Wednesday, December 31, 2008

they say i'm on top of my game

Top 10 Albums of 2008

1. The Seldom Seen Kid - Elbow (Bedshaped)

There’s nothing I don’t love about this album. From the cover design, to the lyrics. From the wall of horns that signal Starlings bursting into life, to the sentimental, heart tugging song about their friend who passed away. From the wonderfully clever use of metaphors and situations that twist and turn and spin around in my head as I’m trying to paint my picture, to his soft voice that meanders and croaks and sighs like a 40 a day smoker.

A wonderful sense of togetherness fills me when I listen to this album. It sounds like an album made by a bunch of people who all get involved and absolutely love what they do. I like to imagine them all sat in a dingy room, listening to the newly completed album track by track, then when the last track fades out, someone breaks the silence by saying, “Now that is just fucking amazing”.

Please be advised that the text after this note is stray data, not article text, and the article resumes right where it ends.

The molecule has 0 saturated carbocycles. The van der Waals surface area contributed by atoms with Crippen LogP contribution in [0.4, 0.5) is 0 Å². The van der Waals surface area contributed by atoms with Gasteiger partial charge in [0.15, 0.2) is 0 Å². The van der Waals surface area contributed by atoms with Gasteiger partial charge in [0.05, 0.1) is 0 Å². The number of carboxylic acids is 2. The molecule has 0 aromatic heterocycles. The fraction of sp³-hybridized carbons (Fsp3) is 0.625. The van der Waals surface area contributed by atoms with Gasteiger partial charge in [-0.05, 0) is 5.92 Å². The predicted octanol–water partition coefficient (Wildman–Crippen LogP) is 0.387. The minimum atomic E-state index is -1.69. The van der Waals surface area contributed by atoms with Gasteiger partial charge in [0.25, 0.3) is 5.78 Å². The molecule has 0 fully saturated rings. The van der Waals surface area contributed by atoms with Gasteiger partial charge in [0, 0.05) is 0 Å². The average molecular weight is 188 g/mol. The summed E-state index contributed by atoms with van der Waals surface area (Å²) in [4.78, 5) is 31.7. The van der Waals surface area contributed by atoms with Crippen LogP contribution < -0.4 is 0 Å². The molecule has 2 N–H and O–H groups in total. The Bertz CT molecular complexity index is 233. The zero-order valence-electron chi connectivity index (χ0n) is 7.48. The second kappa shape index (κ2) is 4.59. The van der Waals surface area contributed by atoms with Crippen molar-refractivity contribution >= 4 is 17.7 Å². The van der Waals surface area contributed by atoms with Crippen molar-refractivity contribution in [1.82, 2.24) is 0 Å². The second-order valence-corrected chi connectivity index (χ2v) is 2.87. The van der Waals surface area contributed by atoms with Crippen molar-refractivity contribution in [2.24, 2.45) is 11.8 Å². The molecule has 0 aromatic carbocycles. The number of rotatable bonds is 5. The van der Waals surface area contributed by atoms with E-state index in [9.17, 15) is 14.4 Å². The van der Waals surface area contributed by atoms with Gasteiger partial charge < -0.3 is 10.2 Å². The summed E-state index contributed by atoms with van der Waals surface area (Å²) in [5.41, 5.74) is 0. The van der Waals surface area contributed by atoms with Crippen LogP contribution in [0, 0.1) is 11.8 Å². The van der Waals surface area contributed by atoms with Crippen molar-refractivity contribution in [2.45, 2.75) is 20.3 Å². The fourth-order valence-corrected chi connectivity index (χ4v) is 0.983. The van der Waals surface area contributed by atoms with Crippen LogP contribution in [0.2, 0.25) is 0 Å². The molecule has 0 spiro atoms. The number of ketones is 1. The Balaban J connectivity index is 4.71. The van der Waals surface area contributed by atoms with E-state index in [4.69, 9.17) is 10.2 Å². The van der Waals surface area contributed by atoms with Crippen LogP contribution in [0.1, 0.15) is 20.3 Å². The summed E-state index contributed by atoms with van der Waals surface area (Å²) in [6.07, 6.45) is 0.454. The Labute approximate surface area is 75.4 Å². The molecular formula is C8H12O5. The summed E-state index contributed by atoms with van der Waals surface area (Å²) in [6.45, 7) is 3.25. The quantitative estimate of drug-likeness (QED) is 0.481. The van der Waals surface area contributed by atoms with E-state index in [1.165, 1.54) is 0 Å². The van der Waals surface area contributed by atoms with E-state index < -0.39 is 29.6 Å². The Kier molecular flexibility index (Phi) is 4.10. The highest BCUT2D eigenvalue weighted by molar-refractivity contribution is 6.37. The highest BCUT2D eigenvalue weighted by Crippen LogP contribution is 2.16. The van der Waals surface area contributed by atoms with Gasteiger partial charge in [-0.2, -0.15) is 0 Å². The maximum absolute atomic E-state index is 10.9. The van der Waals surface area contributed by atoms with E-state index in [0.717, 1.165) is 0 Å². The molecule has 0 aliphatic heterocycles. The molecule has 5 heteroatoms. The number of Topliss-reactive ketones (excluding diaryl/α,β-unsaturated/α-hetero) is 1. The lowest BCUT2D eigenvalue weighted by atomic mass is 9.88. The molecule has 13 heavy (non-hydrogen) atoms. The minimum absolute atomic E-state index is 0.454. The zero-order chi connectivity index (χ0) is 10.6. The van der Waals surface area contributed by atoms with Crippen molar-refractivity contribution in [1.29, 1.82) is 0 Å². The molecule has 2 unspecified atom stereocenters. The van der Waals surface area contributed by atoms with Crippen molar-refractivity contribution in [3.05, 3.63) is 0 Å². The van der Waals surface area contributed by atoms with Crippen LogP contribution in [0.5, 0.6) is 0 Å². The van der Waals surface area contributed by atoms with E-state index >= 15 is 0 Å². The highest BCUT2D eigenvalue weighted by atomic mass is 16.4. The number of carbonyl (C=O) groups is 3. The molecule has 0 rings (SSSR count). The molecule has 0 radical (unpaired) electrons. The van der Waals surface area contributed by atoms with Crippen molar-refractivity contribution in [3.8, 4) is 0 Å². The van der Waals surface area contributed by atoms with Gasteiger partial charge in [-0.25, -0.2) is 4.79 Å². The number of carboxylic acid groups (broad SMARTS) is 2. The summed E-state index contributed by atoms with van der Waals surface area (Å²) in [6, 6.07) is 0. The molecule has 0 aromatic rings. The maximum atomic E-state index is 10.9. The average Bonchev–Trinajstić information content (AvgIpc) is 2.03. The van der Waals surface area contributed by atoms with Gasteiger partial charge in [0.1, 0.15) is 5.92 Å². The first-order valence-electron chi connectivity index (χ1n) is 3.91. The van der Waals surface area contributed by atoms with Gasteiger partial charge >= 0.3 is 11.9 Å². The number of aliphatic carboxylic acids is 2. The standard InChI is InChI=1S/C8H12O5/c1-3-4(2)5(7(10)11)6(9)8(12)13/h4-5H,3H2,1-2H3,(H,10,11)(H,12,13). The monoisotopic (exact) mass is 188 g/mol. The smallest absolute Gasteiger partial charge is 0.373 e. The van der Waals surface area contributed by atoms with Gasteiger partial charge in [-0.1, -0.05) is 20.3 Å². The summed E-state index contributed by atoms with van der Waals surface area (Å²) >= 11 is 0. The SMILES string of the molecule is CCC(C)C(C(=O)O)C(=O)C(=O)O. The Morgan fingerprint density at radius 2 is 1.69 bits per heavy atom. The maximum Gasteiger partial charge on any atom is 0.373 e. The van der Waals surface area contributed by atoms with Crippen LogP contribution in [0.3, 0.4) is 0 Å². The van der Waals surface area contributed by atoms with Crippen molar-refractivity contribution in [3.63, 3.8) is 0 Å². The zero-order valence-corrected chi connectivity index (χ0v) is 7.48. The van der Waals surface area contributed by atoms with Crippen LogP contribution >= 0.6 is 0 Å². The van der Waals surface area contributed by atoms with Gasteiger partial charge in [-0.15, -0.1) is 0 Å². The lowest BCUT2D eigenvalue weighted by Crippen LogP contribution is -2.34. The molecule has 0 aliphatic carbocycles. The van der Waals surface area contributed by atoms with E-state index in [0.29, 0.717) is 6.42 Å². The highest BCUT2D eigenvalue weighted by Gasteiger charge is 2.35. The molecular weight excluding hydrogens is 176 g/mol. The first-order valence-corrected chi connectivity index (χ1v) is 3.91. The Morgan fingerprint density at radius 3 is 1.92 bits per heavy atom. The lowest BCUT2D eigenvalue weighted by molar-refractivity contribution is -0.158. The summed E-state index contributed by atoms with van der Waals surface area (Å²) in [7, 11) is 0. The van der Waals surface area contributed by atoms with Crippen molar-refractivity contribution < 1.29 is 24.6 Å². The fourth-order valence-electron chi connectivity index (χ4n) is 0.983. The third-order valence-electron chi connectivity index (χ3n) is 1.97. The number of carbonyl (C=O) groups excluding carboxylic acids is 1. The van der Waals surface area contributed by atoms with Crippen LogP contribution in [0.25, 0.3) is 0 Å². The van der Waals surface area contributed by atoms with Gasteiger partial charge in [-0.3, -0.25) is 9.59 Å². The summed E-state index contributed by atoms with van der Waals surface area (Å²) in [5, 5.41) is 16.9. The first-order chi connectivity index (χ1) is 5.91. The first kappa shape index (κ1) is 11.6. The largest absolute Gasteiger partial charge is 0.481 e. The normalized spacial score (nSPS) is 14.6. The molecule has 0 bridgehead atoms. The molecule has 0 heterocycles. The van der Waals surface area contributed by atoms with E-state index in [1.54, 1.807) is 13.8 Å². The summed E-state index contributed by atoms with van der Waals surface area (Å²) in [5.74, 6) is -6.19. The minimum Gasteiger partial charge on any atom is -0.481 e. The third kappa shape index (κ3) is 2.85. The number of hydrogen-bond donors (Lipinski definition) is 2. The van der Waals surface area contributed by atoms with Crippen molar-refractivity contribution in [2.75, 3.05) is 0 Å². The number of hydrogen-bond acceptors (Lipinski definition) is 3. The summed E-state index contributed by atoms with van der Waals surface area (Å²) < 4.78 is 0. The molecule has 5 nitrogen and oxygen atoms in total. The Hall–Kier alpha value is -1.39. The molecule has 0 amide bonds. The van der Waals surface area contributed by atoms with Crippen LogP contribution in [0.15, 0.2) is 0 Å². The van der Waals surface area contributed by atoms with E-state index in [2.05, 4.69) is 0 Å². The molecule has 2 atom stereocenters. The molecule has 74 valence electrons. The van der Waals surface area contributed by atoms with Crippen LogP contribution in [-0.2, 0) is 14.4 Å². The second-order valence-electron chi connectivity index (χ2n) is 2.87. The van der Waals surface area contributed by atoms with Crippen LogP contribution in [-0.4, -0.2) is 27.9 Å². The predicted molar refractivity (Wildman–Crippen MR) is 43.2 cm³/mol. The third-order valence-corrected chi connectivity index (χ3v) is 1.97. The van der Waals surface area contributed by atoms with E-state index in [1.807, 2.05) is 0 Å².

What we have here is a collection of songs that go beyond the typical indie/pop line. Sure, at the heart of it lies a drummer, a bass player, a guitarist, a keyboard player and a singer. But then there’s violins and cellos. Church bells and brass. Samples and all kinds of weird shit. Clunks, clicks and boinks. All melting together, wrapping themselves around the soothing voice that tells stories of town crane drivers, lost love, lost friends, childhood stories and of course their hometown. And all the time, he sounds so genuine. You just can’t help but be pulled into his stories. It’s a rare and wonderful talent.

Favourite track....Damn...Starlings....No, Some Riot....No....Damn....Ok, if I have to pick just one, then The Loneliness Of A Tower Crane Driver

1. Fleet Foxes - Fleet Foxes (Swiss Toni)

It was always going to take a pretty special album to keep Elbow from the top slot of my end of year list, and that’s exactly what the Fleet Foxes have delivered. The debut album by this hairy five-piece from Seattle was, for me, the most rewarding album of the year. They’re from the city, but the roots of this album are about as rural as it is possible to be, opening with a song about a squirrel, and going on to conjure up images of fields and backwoods and misty mountains.